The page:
Our findings provide some insight into what sorts of information Asian immigrants needed, where and how they fulfilled their everyday information needs and where they met and shared information.
Asian immigrants' information needs and sources of information
In terms of information needs, our results show how Asian immigrants' needs evolved over time as they settled down in South Australia. Specifically, the newly arrived immigrants expressed their needs for information associated with their survival, such as finding out about employment opportunities, how to rent a house, how the medical care system worked for individual requirements, how to improve their English skills and which places were good for meeting new friends.
Depending on the sort of information they were looking for, several different types of sources were used to satisfy their specific information needs such as to find a job and to apply for citizenship. For example, prior to her migration, newcomer SP4 had working experiences as a business analyst in e-commerce in Singapore. Finding a local job was a challenge for her. She checked information from www.seek.com, one of the most popular job websites in Australia. She also asked her friends and looked at local newspapers. After trying unsuccessfully for some time, she ended up pursuing a higher degree (a doctoral degree) with scholarships. It is noted that having a higher educational level does not necessarily make one able to secure a good job. Finding a job was far more challenging for newcomers, even if they had already had working experiences elsewhere before they moved to South Australia. Similar results were reported in Qayyum, Thompson, Kennan and Lloyd (2014) that securing a job is the priority for refugees in Australia who relied on the strength of word-of-mouth and informal channels for job information. In a similar vein, looking for job opportunities was also a pressing need for Hispanic farmworker immigrants in the Pacific Northwest of the United States (Fisher et al., 2004b). These Hispanic immigrants found it hard to find jobs better than farmworker positions.
When comparing the prioritised information needs of new and longer-established immigrant participants, one can see that the information needs of newcomers covered all aspects of their lives that were critical to their experiences of settlement as they learned to adapt to a new country. However, with the security of having become an integral part of the new country, longer-established immigrants were able to assess their settlement process and began to make plans for a better future by contributing to their new society. Longer-established immigrants were believed to have more experiences and more confidence in dealing with information in South Australia. They were usually more prepared to have advanced considerations such as to pursue further education, plan business ventures and get involved in political activities. Despite the fact that newcomers and longer-established immigrants demonstrated different information needs, their choices of information sources were found to be similar.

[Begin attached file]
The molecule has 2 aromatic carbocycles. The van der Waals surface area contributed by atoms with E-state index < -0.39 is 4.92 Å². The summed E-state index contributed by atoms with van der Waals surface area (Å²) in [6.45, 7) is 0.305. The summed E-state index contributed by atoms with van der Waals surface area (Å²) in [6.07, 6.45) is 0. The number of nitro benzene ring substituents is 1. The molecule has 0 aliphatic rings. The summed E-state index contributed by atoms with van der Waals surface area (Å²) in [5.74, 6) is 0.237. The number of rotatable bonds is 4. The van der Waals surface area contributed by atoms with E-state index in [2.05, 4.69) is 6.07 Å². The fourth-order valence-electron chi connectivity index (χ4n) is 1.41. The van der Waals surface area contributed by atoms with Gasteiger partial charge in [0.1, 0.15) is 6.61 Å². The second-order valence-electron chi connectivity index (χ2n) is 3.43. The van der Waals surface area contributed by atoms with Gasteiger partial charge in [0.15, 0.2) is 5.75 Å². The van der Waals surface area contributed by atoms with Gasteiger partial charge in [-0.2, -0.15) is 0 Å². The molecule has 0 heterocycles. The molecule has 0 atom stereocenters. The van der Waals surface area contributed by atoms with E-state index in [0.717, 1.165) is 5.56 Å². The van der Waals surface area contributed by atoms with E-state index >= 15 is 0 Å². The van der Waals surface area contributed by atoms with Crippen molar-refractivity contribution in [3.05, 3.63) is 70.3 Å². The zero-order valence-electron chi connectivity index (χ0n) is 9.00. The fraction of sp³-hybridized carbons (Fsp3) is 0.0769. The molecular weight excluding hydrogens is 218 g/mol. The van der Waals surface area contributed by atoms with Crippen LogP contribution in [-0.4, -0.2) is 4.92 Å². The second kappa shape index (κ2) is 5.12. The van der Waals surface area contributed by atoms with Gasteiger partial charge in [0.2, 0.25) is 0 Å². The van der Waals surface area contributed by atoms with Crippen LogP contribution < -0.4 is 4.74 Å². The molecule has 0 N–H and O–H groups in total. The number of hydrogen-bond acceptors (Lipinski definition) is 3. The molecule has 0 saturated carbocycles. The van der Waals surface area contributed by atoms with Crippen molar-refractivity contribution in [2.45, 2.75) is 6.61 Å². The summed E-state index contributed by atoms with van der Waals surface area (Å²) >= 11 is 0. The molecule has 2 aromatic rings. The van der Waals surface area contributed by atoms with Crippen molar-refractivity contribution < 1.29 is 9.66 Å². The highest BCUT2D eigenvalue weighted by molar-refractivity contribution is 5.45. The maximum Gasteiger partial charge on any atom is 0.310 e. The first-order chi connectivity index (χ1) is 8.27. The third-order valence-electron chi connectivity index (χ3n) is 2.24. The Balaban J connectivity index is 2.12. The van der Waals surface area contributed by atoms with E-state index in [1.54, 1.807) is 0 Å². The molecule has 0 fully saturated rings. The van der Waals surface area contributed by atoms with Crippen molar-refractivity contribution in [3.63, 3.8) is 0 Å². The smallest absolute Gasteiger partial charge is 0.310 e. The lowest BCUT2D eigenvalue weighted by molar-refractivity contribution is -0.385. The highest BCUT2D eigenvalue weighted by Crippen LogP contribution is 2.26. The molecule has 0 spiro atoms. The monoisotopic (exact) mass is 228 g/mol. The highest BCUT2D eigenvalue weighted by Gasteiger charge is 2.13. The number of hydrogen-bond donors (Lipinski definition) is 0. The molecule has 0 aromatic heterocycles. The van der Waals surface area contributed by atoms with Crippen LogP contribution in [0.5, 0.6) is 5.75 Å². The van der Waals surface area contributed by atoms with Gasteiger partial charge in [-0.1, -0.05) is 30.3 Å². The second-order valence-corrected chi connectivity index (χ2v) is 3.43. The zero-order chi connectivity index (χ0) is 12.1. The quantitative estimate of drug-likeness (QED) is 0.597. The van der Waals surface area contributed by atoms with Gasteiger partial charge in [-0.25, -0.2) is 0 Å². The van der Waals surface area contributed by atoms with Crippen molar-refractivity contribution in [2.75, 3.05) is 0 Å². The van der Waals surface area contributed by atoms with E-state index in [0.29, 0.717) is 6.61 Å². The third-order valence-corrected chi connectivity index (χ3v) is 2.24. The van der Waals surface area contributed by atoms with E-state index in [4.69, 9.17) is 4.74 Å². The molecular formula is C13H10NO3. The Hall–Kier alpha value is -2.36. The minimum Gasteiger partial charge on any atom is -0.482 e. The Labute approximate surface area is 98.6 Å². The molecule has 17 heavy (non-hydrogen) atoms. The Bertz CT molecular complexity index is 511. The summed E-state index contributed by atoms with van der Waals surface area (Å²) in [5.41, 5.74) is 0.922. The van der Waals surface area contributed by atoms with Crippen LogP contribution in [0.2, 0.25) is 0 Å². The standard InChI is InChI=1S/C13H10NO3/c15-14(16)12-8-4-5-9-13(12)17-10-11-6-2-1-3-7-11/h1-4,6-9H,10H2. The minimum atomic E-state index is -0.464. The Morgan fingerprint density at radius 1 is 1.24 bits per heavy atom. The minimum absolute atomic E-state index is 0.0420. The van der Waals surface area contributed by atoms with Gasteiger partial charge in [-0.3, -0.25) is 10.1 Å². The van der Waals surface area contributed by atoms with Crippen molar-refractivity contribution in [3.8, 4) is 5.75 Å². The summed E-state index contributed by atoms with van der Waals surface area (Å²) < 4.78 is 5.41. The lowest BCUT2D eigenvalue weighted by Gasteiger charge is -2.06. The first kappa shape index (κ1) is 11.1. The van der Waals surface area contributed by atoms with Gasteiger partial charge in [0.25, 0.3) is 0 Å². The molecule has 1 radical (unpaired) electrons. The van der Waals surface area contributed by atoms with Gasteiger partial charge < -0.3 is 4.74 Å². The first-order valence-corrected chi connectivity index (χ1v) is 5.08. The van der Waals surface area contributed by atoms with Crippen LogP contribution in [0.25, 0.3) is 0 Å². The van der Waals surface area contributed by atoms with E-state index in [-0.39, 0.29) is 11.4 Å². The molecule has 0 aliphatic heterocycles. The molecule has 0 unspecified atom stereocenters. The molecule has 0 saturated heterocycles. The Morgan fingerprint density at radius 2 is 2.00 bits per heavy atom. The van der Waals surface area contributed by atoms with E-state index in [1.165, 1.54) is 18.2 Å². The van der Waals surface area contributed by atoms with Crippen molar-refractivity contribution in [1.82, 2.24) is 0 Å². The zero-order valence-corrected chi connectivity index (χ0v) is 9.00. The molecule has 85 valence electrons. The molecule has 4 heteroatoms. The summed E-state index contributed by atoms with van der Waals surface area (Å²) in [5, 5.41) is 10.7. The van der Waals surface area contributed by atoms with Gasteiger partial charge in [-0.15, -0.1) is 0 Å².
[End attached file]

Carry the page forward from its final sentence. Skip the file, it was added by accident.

Of the information sources identified in this study, Internet sources (40%) including Facebook and websites played the most significant role in the immigrants' settlement. This result was supported by the fact that all the participants had access to the Internet at home as well as in other public places such as public libraries and universities, making online searches part of their daily activity. Interestingly, despite the fact that immigrants were deemed to be 'vulnerable' and 'marginalised' (Caidi and Allard, 2005), Asian immigrants in this study had good capacities to satisfy their information needs online and did not find any significant obstacle in using the Internet. This is perhaps because of the fact that all participants had smartphones with data packages, had a high level of education and primarily came from Generation Y, meaning they were born during the 1980s and early 1990s (Weiler, 2005). However, studies of immigrants in Ireland (Komito, 2011), London (Silvio, 2006) and the Pacific Northwest of the United States (Fisher et al., 2004b) reported family and friends rather than the Internet were the most preferred sources of information. This might be because of the fact that the Internet was not as heavily used as today and more recent communication technologies (e.g., smartphones and social media) were still in their infancy.
Asian immigrants considered interpersonal sources (23%), such as friends, family and work colleagues, to be the second most important information source. Friends (19%) were approached more frequently than others. In the current study, catching up with friends on Facebook to seek information was categorised as sourcing information from the Internet (i.e., an Internet source). The process of finding and making friends can be started from offline contacts then move to online connection through social media (Lampe, Ellison and Steinfield, 2007) which may create a new practice of interpersonal communication.
Characteristics of Asian immigrants' information grounds and information sharing
Asian immigrant participants demonstrated a strong preference for various information grounds that facilitate the development of social interactions on various topics.